Continued from Juice Fasting and High Fiber Diet Plan.
The Retro Diets: The 3 Day Juice Fast, Lemon Juice Fast, The Master Cleanser, etc.
The passe: These so-called “detox diets” had a Bohemian following in the ’70s, but during the aerobicized ’80s, “juice fasts fell out of favor,” says Susan Bowerman, the assistant director at UCLA Center for Human Nutrition.
“People didn’t want to feel weak and light-headed anymore. They wanted to sweat it out instead.”
The present: Beyonce attributed her slimmed-down physique in the film Dreamgirls to a liquid diet, although she admitted the weight came back once she returned to her usual eating habits. Noncelebrities have also found that liquid regimens are a quick way to drop pounds.
Anne, who works for a national chain of upscale gyms, followed a juice-based program whipped up by Jill Pettijohn, Donna Karan’s former personal chef and nutritional advisor. In a five-day plan, Pettijohn delivers six different beverages a day, to be consumed at particular intervals in a certain order.
Anne says, “On the first day, I thought I was going to throw up from a few sips of green juice. It took me almost 90 minutes to drink the first one! It tasted like liquid kale mixed with weird spices. But,” she continues, “I lost a couple pounds in four days.”
(Although Pettijohn’s program is intended, according to her website, “to rest the digestive tract, detoxify and cleanse the body, and boost your immune system,” it has also garnered attention from those looking to debloat quickly.)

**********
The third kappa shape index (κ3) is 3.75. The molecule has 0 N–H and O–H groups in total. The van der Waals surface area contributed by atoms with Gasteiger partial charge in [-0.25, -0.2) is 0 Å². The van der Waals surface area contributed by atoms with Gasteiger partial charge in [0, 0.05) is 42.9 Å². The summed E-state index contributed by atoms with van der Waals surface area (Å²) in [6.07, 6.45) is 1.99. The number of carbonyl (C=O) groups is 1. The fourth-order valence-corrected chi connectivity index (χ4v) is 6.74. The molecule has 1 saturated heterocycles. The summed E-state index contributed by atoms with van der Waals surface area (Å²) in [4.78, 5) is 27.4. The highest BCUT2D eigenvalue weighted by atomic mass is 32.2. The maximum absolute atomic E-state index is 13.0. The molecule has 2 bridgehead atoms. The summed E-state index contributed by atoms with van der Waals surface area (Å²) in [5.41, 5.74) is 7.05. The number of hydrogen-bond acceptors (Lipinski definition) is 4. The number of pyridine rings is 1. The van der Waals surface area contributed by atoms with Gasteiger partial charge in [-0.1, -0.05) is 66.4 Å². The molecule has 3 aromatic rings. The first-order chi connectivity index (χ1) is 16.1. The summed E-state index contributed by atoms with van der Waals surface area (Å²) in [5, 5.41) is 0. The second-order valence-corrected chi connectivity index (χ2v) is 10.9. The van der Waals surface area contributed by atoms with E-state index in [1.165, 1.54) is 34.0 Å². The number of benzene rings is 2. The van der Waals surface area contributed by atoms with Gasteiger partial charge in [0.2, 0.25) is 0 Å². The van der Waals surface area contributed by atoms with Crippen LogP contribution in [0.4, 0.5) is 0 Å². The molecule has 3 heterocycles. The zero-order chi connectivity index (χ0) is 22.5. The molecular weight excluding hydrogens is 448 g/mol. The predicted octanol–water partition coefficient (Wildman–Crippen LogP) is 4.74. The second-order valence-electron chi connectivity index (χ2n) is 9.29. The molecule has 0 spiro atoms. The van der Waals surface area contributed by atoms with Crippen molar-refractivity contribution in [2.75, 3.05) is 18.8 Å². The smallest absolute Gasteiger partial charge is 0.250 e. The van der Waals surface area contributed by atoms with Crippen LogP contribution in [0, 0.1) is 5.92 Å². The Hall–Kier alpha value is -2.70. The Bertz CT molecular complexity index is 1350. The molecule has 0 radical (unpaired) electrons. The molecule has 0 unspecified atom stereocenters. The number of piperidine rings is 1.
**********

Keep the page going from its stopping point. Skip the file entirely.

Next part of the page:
Expert take: “If someone is eating poorly all of the time, going on a juice fast or cleanse for a day or so could motivate them and set them on the right track,” Bowerman says. “But it won’t have an advantage over simply eating healthfully all of the time. Plus, any weight that you lose is just temporary.”
She adds that many of the liquid fasting products people pick up at the local health-food store contain herbs that may act as laxatives and diuretics, which can cause electrolyte imbalances, diarrhea, and faintness. Detoxifying diets have long been controversial.
In Food Technology magazine in 2005, physician Peter Pressman and nutritional biochemist Roger Clemens wrote that “a scientific basis for these kinds of stringent diets is lacking” and noted that the lungs, kidney, liver, gastrointestinal tract, and immune system are “effective in removing or neutralizing toxic substances.”
Pressman has also warned that combining these regimens with strenuous exercise could pose neurological or cardiac risks.